Community Colleges and Industry: How Partnerships Address the Skills Gap

December 16, 2013

Community Development departments across the Federal Reserve System have for many years focused on workforce development measures as a means to address poverty. Low- and moderate-income (LMI) populations tend to have less education than higher income populations. Less education correlates with jobs that pay less and offer less employment security. Public high schools around the country, facing budget shortfalls, have cut vocational training programs thereby further diminishing employment prospects for young adults who do not plan to attend college. In 2011, Community Development and Policy Studies (CDPS), a division of the Chicago Fed, launched its Industrial Cities Initiative (ICI) to take a close look at ten former industrial/manufacturing hubs and their economic evolution over the last 50 years. The ICI has paid particular attention to the labor force in these cities and the steps taken by community colleges to meet demand for vocational and technical training by major employers nearby.

In conjunction with the ICI, CDPS has collected information that suggests a skills/education shortage may play a significant role in employment rates across the Seventh District, a role that the recession likely intensified but did not cause. Evidence predating the recession shows that firms noted shortages of skilled labor prior to the recession. For a more detailed discussion of labor market participation rates by educational attainment, see the August 2011 Chicago Fed Letter.

A recent survey of Seventh District community development leaders revealed a general consensus that inadequate education and job training represent serious obstacles to employment. Some respondents also noted a geographical skill shortage in rural areas, stating that workers lack essential skills for complex jobs in certain fields. Most respondents noted that the generalized skills mismatch cuts across populations of LMI workers, non-college educated workers, older workers, and the long term unemployed. Respondents also observed that few/poor child care and public transit options represent obstacles to participation in training classes.

The ICI research revealed that cities of all sizes have relatively current information about their workforce development needs and employ cooperative strategies with local colleges to address these demands. Community colleges and technical colleges are an important part of skills training at the local level. Leaders throughout the Midwest emphasize that these programs are flexible, responsive to business needs, and provide structured training and certification programs designed to address skills gaps. They also help build partnerships between governments, businesses, and local colleges.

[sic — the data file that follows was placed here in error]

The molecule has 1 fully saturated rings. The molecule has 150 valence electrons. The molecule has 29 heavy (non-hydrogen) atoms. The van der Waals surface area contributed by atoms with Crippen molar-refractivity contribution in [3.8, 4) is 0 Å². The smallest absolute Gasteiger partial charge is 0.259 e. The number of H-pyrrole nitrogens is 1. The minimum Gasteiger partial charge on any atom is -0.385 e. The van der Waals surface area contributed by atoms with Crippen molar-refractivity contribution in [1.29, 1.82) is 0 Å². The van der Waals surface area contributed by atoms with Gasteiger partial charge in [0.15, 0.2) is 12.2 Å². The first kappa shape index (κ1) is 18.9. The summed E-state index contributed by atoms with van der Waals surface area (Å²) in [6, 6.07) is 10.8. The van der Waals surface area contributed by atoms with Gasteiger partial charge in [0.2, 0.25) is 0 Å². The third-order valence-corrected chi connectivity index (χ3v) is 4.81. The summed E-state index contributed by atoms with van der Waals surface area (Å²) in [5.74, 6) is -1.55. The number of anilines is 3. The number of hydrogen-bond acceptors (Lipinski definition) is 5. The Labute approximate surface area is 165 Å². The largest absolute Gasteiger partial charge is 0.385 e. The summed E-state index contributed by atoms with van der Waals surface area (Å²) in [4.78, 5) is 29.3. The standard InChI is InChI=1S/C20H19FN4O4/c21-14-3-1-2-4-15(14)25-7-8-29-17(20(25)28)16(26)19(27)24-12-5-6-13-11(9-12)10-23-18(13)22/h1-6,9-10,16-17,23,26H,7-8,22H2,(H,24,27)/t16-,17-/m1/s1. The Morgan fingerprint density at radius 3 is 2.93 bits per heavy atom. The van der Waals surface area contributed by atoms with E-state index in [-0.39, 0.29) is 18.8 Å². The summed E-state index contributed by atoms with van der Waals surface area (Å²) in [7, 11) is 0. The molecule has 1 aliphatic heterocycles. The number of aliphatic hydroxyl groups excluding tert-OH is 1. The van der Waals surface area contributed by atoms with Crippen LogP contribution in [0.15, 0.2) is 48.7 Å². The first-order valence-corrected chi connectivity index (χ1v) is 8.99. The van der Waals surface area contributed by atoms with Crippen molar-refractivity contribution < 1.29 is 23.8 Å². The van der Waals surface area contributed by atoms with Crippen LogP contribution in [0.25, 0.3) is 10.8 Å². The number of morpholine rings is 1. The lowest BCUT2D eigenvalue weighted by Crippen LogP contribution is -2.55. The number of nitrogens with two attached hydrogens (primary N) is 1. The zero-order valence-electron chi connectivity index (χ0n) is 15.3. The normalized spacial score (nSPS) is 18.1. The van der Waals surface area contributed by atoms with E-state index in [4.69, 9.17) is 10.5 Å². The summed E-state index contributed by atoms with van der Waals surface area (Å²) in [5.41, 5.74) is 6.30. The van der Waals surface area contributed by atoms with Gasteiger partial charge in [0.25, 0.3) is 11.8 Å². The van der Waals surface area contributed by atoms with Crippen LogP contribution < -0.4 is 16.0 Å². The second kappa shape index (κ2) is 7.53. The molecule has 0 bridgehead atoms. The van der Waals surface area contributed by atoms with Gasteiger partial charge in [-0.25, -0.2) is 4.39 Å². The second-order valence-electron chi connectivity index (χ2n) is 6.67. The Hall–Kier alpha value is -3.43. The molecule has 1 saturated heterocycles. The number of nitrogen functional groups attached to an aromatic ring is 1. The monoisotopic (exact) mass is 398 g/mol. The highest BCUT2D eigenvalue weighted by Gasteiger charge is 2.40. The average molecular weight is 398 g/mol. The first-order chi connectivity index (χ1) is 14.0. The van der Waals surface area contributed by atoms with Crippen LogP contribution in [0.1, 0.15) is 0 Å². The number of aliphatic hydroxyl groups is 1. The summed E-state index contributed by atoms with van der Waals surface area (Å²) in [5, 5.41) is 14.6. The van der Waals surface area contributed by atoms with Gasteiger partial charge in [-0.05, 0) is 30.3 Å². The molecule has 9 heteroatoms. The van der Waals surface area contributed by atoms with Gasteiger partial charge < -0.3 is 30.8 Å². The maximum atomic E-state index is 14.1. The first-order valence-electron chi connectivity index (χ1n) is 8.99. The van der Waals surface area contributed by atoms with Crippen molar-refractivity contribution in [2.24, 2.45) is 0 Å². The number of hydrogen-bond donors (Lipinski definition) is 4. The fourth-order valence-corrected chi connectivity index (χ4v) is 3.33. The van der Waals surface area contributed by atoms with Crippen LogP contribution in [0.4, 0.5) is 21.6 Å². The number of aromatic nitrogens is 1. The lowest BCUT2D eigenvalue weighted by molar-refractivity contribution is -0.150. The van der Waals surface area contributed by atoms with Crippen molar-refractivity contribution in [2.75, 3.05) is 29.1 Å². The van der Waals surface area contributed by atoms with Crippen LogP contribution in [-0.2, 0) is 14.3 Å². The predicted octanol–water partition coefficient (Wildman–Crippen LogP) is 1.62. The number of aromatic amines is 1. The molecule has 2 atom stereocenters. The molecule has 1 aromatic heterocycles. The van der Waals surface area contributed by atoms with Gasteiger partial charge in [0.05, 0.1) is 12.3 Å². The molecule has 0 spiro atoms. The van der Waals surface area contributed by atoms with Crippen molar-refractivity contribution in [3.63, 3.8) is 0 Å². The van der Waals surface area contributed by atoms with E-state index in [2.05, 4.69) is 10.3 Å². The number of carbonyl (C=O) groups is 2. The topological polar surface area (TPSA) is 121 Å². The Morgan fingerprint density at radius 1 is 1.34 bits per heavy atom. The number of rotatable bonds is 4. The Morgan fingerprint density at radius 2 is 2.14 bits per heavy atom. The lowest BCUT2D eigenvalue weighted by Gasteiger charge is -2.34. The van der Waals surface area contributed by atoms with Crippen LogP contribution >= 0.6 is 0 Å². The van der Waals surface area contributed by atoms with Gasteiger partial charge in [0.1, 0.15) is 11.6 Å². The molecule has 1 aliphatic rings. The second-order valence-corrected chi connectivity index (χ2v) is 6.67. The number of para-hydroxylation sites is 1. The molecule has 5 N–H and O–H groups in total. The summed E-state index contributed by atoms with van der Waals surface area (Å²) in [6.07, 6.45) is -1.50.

Research shows that the vast majority of the nation’s workers do not hold undergraduate degrees, and non-degreed workers with outdated skills are currently experiencing higher rates of joblessness. Data from the National Center for Education Statistics for 2011 (most recent available) indicate that 28 percent of the nation’s population 25 years of age and older hold at least a bachelor’s degree. Further, the data shows a 64 percent increase from 2002 to 2012 among sub-baccalaureate workers earning certification or licensure at a community or four-year college. U.S. Census data, which employs somewhat different measures and thresholds, indicate the percentage of the population with at least a high school degree has been increasing since 1970, as has the percentage of the population with post high school education (if not a four-year degree). The percentage of people with some college or a college diploma increased 160 percent during this time. While these trends are encouraging, demands in the labor market for highly skilled workers reinforce the value of investing in skills training. Community colleges are working, often with active participation and input from major employers, to train workers in the skills they need.

With all that information at hand, CDPS decided to look in depth at what some of the community colleges around the Seventh District are doing to try and close the skills gap. For a more in depth analysis, please read the full article.

The views expressed in this post are our own and do not reflect those of the Federal Reserve Bank of Chicago or the Federal Reserve System.


Register to receive email alerts when new issues are published.

Subscription Signup

Your request has been submitted. Please tell us more about yourself.

Subscription More Info
Find Publications By:
Find Publications By:
Publication Date

Find or Reset
Having trouble accessing something on this page? Please send us an email and we will get back to you as quickly as we can.

Federal Reserve Bank of Chicago, 230 South LaSalle Street, Chicago, Illinois 60604-1413, USA. Tel. (312) 322-5322

Copyright © 2022. All rights reserved.

Please review our Privacy Policy | Legal Notices